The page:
Chetco River Winter Steelhead
This article appeared in the February 2009 issue of Salmon Trout Steelheader magazine
Some anglers come to Oregon’s Chetco River in hopes of catching one of the storied 20-plus-pound steelhead it produces each winter. Others are attracted by its healthy run of hatchery fish, making it one of the best bets in the state at a multiple-steelhead day. Bank anglers love the vast stretches of public access. And drift boaters who fling a small cluster of eggs into the emerald green waters of the Chetco quickly realize it’s a side-drifter’s dream.
Flowing 50 miles from high in the Siskiyou Mountains into the ocean at Brookings, the Chetco has consistently supported strong runs of wild and hatchery steelhead to rank as one of Oregon’s best winter fisheries. While the gem of the South Coast gets plenty of attention once steelhead begin showing up in December, it’s still off the radar of many Northwest anglers.
Drive through the Brookings area and you’ll notice many of the local residents have drift boats in their driveway or beside their homes. Aside from the locals, the Chetco also is extremely popular with anglers from nearby Northern California, who often outnumber Oregon residents when the fishing is good. But many steelheaders from other parts of Oregon have yet to discover why the Chetco is the favorite winter steelhead stream of many of the fishermen who have hooked into one of its chrome-bright, hard-fighting sea-run rainbows.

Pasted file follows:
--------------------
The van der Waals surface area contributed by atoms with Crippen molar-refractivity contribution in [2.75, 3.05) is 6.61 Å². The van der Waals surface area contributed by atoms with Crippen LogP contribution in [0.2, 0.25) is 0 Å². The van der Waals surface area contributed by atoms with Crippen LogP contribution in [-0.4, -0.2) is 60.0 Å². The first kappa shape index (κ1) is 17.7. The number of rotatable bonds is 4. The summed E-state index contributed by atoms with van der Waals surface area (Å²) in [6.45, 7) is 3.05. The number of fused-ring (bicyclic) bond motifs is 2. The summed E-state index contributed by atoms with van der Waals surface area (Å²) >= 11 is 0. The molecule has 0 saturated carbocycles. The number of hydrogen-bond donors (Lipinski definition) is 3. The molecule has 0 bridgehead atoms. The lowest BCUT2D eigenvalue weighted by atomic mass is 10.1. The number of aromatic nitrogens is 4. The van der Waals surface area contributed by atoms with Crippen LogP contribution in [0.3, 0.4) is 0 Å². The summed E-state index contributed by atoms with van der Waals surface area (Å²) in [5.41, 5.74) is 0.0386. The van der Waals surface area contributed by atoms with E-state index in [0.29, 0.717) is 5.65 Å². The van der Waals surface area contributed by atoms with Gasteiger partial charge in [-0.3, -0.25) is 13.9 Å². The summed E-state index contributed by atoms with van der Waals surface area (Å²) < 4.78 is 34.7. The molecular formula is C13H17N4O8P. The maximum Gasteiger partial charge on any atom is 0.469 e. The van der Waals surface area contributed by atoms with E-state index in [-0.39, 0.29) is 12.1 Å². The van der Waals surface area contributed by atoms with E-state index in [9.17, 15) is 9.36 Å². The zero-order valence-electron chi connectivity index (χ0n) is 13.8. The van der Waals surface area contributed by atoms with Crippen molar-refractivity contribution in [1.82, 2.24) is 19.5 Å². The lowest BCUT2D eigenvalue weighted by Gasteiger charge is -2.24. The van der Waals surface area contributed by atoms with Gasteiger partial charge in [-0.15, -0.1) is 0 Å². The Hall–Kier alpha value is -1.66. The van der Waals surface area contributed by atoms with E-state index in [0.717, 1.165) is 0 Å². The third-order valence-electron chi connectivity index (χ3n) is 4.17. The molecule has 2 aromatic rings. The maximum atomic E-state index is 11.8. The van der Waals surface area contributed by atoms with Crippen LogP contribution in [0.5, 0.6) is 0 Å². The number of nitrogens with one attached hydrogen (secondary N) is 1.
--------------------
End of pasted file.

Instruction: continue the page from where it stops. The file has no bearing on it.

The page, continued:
Healthy steelhead population
“The Chetco has a good run of steelhead,” says Steve Mazur, the Oregon Department of Fish and Wildlife’s assistant district fish biologist in Gold Beach. “All these rivers down here are doing very well.”
The Chetco has one of the highest spawning densities of wild steelhead in the state. It’s one of the few Northwest rivers where anglers can still keep wild steelhead. Each winter, some of those steelhead top 20 pounds, and numerous fish in the 15- to 18-pound range are caught.
Fueling the healthy steelhead fishery on the Chetco is ODFW’s release of 50,000 winter steelhead smolts from its broodstock program. Biologists have been collecting wild steelhead for the hatchery for the past 12 years using tangle nets. The smolts are released the following year at Social Security Bar.
Despite the relatively small number of hatchery smolts released into the Chetco, the river has a large return of clipped steelhead. When river conditions are good anytime between mid-December and early March, it’s common to see many of the shore-based plunkers and drift fishermen and drift boat side-drifters limit out on 8- to 12-pound cookie cutter hatchery fish. Hatchery fish as big as 18 pounds have been caught in recent years, revealing the success of the broodstock program.
The first winter steelhead of the season show up around Thanksgiving, while the fall Chinook spawning is at its peak. More fish trickle in through the first two weeks of December before the run builds later in the month and peaks in late January or early February.
Because the hatchery steelhead are broodstock fish, they don’t all show up at once as is the case on some Northwest rivers. The hatchery run is evenly spread out over a three-month period, producing good fishing almost every time the river drops after a heavy rain.
The Chetco’s wild fish show up at the same time. Several trophy 20-pounders are taken each winter, although Mazur has noticed many of the big fish arrive in December. March also tends to produce a fair number of trophy fish, including some of the biggest fish of the season.
Undammed and surrounded by towering fir trees in its upper section, the Chetco has some of the best winter steelhead habitat anywhere, providing a scenic backdrop for its world-class fishery.